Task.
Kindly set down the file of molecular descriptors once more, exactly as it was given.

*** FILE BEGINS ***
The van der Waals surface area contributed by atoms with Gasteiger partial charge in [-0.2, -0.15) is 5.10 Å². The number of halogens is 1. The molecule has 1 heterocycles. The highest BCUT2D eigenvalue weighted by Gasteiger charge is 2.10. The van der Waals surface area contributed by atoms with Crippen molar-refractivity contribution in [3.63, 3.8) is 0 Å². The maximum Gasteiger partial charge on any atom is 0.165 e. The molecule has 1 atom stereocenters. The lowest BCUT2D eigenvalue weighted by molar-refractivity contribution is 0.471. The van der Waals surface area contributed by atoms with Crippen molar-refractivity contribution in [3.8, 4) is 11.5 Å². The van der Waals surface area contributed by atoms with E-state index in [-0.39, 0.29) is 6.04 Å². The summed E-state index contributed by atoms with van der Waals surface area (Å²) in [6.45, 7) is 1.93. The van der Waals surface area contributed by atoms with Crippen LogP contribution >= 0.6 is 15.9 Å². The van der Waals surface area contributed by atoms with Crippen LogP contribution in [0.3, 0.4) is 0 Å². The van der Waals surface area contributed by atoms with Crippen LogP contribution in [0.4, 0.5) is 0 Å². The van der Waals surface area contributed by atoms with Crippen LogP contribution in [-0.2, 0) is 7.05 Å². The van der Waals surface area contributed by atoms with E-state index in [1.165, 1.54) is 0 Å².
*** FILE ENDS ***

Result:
The van der Waals surface area contributed by atoms with Gasteiger partial charge in [-0.2, -0.15) is 5.10 Å². The number of halogens is 1. The molecule has 1 heterocycles. The highest BCUT2D eigenvalue weighted by Gasteiger charge is 2.10. The van der Waals surface area contributed by atoms with Crippen molar-refractivity contribution in [3.63, 3.8) is 0 Å². The maximum Gasteiger partial charge on any atom is 0.165 e. The molecule has 1 atom stereocenters. The lowest BCUT2D eigenvalue weighted by molar-refractivity contribution is 0.471. The van der Waals surface area contributed by atoms with Crippen molar-refractivity contribution in [3.8, 4) is 11.5 Å². The van der Waals surface area contributed by atoms with E-state index in [-0.39, 0.29) is 6.04 Å². The summed E-state index contributed by atoms with van der Waals surface area (Å²) in [6.45, 7) is 1.93. The van der Waals surface area contributed by atoms with Crippen LogP contribution >= 0.6 is 15.9 Å². The van der Waals surface area contributed by atoms with Crippen LogP contribution in [0.3, 0.4) is 0 Å². The van der Waals surface area contributed by atoms with Crippen LogP contribution in [0.4, 0.5) is 0 Å². The van der Waals surface area contributed by atoms with Crippen LogP contribution in [-0.2, 0) is 7.05 Å². The van der Waals surface area contributed by atoms with E-state index in [1.165, 1.54) is 0 Å².